In his own words in his Personal Narrative of Travels…. Humboldt carried "A three-foot achromatic telescope by Dolland, intended for observation of Jupiter's satellites." (Alexander von Humboldt. Personal narrative of travels to the equinoctial regions of the New continent, during the years 1799-1804, by A. von Humboldt and A. Bonpland. translated from the French by Helen Maria Williams, 1814, p 34.)
Selected on-line examples of early 18th and 19th-century achromatic telscopes that share similar features to Humboldt's at the Royal Museums, Greenwich, include:
This telescope is designed for astronomical as well as terrestrial observations. It closely reflects the design and capabilities of c. 1800 achromatic telescopes such as the three-foot achromatic telescope by Dolland used by Humboldt, as seen in the examples at Greenwich linked above.
The telescope is 38” long closed, with a 3” objective lens. It is displayed with a right angle eyepiece for celestial observations. Note the telescoping stabilizers (to reduce vibration) and boxwood and brass altitude and azimuth adjusting wands. There is rack and pinion focusing using the knurled knob on the right side of the main telescope tube near the eyepiece end. A small finder scope is attached on the opposite side of the tube. The telescope is engraved Widdifield & Co., Boston around the eyepiece mountThere are a variety of eyepieces, filters etc. not on display (see below). The original curved legs were cut short in the past, thus the ‘barrel’ display-mount.The slide-on objective cover is displayed on the box to the left of the telescope base while the two threaded protective caps for the right angle prism are displayed between the legs on the telescope base.There are two terrestrial erecting eyepiece tubes and five astronomical eyepieces. The terrestrial eyepiece assemblies are 16 3/4" and 16" long, respectively, each with a black brass annular disk on the end away from the eyelens. (see image) Each has a screw-on polished brass cap with pivoting cover (see image). The five celestial eyepieces are stamped 277, 475, 1333, 1666, and 2222. (see image of stamped 277) Each has an associated brass tube (277–2222 long to short) with annulus that the eyepiece may thread into. There are also four different density solar fillters that screw onto the eyepieces. (See image of four eyepieces, tubes, and solar filter, 1666 not shown.) Alternatively the eyepiece can be threaded into the right angle prism which in turn threads into the tube, as is shown in the image of the telescope above.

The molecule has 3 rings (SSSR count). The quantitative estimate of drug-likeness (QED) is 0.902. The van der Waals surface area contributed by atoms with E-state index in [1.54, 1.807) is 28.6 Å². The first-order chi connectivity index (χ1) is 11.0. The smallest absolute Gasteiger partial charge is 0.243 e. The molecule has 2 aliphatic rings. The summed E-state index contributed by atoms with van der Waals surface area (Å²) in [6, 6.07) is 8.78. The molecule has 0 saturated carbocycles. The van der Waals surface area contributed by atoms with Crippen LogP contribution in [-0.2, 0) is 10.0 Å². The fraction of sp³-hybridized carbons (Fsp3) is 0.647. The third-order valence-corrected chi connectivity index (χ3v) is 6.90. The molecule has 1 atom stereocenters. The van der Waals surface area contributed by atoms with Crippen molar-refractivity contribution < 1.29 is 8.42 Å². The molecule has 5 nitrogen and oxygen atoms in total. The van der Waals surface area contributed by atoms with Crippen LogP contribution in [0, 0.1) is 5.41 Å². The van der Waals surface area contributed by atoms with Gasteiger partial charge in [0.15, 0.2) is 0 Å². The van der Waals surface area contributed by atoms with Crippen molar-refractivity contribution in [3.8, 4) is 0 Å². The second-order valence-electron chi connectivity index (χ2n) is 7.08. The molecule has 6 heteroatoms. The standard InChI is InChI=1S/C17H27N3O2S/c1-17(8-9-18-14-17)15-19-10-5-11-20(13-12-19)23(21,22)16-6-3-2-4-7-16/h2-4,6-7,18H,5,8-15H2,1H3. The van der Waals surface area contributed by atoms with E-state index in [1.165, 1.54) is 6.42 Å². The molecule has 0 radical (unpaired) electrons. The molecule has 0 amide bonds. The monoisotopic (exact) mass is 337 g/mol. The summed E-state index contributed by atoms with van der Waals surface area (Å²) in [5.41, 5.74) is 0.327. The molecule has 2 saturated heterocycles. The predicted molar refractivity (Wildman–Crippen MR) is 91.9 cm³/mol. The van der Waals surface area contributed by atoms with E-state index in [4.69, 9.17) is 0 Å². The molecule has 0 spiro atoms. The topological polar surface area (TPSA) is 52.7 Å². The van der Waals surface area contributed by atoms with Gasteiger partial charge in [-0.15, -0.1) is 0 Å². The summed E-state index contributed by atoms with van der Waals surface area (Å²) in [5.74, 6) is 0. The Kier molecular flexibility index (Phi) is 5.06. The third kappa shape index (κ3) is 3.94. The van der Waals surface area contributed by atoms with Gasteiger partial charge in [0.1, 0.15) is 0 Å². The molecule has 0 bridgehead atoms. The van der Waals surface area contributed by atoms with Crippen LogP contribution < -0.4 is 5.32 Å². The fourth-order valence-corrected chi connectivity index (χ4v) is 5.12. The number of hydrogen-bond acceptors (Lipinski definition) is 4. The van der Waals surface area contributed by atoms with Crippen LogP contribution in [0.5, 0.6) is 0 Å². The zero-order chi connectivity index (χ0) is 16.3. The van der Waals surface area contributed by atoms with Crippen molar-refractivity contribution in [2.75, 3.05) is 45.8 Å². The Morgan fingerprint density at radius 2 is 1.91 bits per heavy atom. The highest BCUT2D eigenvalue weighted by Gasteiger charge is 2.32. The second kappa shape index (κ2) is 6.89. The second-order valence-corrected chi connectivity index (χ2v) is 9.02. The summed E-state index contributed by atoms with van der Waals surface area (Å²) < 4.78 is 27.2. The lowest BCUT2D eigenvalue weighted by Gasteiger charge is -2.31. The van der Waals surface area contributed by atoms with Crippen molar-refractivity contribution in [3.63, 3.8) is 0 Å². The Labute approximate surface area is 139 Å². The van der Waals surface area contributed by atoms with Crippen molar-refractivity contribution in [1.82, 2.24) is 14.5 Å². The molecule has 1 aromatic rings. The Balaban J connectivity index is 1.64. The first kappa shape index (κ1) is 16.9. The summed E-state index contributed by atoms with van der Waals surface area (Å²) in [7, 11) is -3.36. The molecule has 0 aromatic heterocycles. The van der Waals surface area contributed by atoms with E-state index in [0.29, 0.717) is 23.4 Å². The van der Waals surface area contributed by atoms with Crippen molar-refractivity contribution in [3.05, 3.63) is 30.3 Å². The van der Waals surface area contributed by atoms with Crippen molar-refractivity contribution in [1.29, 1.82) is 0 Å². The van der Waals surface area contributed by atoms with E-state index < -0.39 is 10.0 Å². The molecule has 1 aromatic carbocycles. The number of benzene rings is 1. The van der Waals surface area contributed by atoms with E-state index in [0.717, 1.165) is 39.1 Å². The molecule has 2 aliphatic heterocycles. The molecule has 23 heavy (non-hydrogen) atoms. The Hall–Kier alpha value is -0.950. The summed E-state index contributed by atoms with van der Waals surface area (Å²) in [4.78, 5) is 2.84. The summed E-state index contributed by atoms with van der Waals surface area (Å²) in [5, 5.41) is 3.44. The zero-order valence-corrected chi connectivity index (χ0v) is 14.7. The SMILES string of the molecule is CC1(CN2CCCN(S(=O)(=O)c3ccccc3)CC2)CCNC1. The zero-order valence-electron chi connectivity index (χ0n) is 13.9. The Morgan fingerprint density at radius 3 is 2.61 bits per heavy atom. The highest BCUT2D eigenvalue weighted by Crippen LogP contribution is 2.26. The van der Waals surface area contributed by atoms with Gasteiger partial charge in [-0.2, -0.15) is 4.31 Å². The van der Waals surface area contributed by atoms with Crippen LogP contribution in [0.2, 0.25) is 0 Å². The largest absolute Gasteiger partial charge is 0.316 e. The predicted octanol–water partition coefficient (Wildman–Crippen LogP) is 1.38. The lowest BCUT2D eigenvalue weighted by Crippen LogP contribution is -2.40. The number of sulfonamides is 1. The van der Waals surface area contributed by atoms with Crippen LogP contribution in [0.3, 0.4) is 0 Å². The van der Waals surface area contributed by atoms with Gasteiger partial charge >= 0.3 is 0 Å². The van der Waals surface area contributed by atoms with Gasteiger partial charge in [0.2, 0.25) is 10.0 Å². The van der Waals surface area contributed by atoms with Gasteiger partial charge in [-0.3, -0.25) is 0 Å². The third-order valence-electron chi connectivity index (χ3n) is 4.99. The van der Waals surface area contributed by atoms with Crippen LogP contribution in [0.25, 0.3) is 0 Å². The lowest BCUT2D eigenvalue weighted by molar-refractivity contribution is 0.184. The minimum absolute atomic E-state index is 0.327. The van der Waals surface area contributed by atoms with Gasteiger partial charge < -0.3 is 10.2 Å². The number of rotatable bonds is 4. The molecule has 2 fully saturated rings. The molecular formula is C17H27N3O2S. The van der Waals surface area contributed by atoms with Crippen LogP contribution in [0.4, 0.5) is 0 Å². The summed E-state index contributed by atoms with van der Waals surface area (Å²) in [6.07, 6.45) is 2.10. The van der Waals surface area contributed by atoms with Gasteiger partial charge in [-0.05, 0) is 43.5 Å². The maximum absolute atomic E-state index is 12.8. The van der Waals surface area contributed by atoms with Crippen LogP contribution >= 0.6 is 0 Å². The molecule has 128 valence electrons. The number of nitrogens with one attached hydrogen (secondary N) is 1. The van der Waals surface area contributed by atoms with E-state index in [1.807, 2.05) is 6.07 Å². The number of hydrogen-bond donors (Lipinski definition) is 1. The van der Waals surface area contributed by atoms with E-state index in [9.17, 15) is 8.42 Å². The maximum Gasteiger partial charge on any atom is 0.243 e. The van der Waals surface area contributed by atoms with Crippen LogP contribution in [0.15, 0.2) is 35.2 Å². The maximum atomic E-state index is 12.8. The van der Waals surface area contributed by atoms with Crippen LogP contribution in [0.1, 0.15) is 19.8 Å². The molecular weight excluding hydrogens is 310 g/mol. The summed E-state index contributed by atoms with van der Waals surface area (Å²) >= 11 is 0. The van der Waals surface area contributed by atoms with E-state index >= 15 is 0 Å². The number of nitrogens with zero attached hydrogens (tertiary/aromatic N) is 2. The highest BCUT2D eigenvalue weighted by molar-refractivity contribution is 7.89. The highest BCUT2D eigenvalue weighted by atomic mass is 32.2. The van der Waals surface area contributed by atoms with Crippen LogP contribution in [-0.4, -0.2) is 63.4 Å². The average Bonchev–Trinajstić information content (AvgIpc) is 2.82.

According to Allen Wissner of Antique Microscopes (website)*
"Daniel Brown Widdifield was born in Boston on May 26, 1800. He began his apprenticeship first with the optician Thomas Pons and later with John Peirce after which he commenced business in his native city. In the Columbian Centinel newspaper of Boston dated June 6, 1837, appeared an advertisement promoting Daniel B. Widdifield, Optician, located at No. 141 Washington Street opposite the Old South Meeting-house. The ad shows a pair of spectacles. According to the Websters Instrument Makers Database, the firm traded under the name D. B. Widdifield from 1828 to 1837. Thereafter, from 1838 to 1868, instruments were signed D. B. Widdifield & Co. or just Widdifield & Co. It is not certain exactly when the firm went out of business. Instruments that appear to postdate 1868 are known. Besides the microscope described here, it is known that the firm sold telescopes, thermometers, and barometers and it can be assumed that a variety of other scientific instruments as sold by other mid-century opticians were available from the shop. There are no indications that the firm manufactured any of the instruments sold, although further research would be needed to confirm this. The 1860 Boston directory places Widdifield & Co. (Daniel B. Jr, and George F. Widdifield) at 148 Wash. bds 26 West Cedar and indicates an association with J. L. Millar. In the 1883 edition of The Tech, the newspaper of the Massachusetts Institute of Technology, an advertisement appeared by Wm. K. Millar & Co. located at 38 West St. in Boston offering a variety of instruments to the students. This advertisement states that this firm is the " successors to Widdifield & Co." A floor-mounted telescope signed " Widdifield & Co., Boston”, assumed to be from C. 1890 (but probably pre-dating 1883), and described as a “Bardou type” is known to have been recently sold. In addition, another telescope signed “ Bardou et Fils a Paris Pour Widdifield & Co. Boston” is located at the National Maritime Museum in Dublin. It is dated mid to late 19th century."
* Downloaded 8 August 2013 from http://www.antique-microscopes.com/universal.html
© R. Paselk
Last modified 13 August 2013